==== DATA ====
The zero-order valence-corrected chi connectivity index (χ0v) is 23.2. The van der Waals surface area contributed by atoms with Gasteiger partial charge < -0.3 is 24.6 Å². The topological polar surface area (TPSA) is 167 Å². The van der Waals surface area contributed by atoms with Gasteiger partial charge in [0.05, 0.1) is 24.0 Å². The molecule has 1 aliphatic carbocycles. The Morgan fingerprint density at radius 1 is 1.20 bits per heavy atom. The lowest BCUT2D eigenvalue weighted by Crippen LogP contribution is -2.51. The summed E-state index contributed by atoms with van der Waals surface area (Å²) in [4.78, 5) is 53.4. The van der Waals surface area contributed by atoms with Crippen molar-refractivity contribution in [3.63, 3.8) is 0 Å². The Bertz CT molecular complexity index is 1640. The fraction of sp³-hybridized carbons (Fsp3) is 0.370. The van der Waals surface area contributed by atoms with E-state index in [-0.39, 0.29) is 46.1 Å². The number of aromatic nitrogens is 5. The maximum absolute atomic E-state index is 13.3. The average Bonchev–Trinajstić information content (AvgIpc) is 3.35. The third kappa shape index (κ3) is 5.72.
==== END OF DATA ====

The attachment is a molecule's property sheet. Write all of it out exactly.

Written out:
The zero-order valence-corrected chi connectivity index (χ0v) is 23.2. The van der Waals surface area contributed by atoms with Gasteiger partial charge < -0.3 is 24.6 Å². The topological polar surface area (TPSA) is 167 Å². The van der Waals surface area contributed by atoms with Gasteiger partial charge in [0.05, 0.1) is 24.0 Å². The molecule has 1 aliphatic carbocycles. The Morgan fingerprint density at radius 1 is 1.20 bits per heavy atom. The lowest BCUT2D eigenvalue weighted by Crippen LogP contribution is -2.51. The summed E-state index contributed by atoms with van der Waals surface area (Å²) in [4.78, 5) is 53.4. The van der Waals surface area contributed by atoms with Crippen molar-refractivity contribution in [3.63, 3.8) is 0 Å². The Bertz CT molecular complexity index is 1640. The fraction of sp³-hybridized carbons (Fsp3) is 0.370. The van der Waals surface area contributed by atoms with E-state index in [-0.39, 0.29) is 46.1 Å². The number of aromatic nitrogens is 5. The maximum absolute atomic E-state index is 13.3. The average Bonchev–Trinajstić information content (AvgIpc) is 3.35. The third kappa shape index (κ3) is 5.72.